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Focus on  - - -  The New Club Stretchers

By Ken Dobbs

It was decided at a committee meeting held a couple of years back that a stretcher should be included in the club tackle.  This stretcher would have to be suitable for cave rescue of Mendip.  Many existing types were discussed at length, but none of the known types seem to fill our requirements, if it was strong enough, it was too rigid, and rigid stretchers don’t go round corners easily; and so on & so forth; committee meeting followed committee meeting, and the question was discussed, chewed over, deferred till the next meeting, as only a B.E.C. Committee can, until it became obvious we should have to produce something ourselves if we were to incorporate something of all our ideas.

Firstly we approached Joseph Bryant & Co. with the idea that we could get our plans transferred to something practical, but although they were most helpful the initial cost was much higher than we had expected so there’re was nothing else for it – if we wanted a stretcher we should have to produce it ourselves.  There followed further months of discussion regarding materials etc.  Finally a length of canvas was produced and the sewing started; altogether there was about 50 hours of it – on the face of it perhaps it doesn’t sound much, buy anyone who has tried sewing canvas to rope and leather by hand will know that there’s more to it than that.

Then yet another hold up occurred.  It became obvious as the stretcher neared completion that lifting up drop of perhaps 70 feet would not altogether be safe if the lift was to be taken on the side handling ropes.  The only way round this snag was to take a direct lift from the occupant of the stretcher, and undoubtedly this would be best accomplished with a parachute harness. As the main users of such harnesses, the R.A.F. were contacted, and were helpful in putting us in contact with a firm dealing in such contrivances.  After more delay the long awaited harness arrived and was duly fitted.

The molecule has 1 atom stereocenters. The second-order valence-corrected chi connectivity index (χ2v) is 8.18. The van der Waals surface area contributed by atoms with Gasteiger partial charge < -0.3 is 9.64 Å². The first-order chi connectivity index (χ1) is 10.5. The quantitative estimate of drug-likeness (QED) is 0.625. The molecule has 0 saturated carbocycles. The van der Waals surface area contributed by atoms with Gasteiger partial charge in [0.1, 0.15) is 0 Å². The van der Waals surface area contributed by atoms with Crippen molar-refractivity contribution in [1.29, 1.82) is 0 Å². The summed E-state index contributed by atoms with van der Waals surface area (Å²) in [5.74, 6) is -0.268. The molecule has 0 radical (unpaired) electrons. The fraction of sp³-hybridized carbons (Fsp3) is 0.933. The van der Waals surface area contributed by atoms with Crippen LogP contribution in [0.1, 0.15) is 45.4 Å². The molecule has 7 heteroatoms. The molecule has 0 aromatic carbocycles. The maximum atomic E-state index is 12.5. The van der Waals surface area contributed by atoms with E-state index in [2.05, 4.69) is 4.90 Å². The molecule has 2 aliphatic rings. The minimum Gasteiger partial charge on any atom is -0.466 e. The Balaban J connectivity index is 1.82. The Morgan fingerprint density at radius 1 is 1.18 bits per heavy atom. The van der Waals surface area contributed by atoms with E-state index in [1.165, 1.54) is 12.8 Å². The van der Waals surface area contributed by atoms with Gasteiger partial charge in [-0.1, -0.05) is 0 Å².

Half way through August the first tests were carried out at Redcliffe Community Centre.  These were for handling only and went quite well. The following Sunday further tests were carried out on Mendip and handling tests were successfully on rough ground near the Belfry.  As the earlier test had been o.k. it was decided to press straight on with underground tests in Bog Hole.  Bog was chosen because of its convenience and also because it supplies the worst possible rescue condition i.e. a tight cave with and extremely low roof.  The only person to be mentioned in connection with these tests is Pat Ifold who volunteered to be the guinea-pig for our first underground tests, a most unpleasant job.  To move the stretcher and its ‘tenant’ 36 feet took 45 minutes and a team of 4 were just the flakers in that time.  Unfortunately during these tests the canvas showed signs of giving around the handholds, and would certainly not stand prolonged use.  Apart from the weakness of the canvas the design had been a success and a good deal has been learned about the underground handling already.  The damage to the canvas was such that the stretcher would require complete rebuilding and this was more than anyone was prepared to take on, Joseph Bryant’s were again contacted and thee experimental work being already done a lower figure than the original one was quoted and accepted.

The stretcher is now complete and it is to be kept at the Belfry.  It is hoped that it will never have to be used.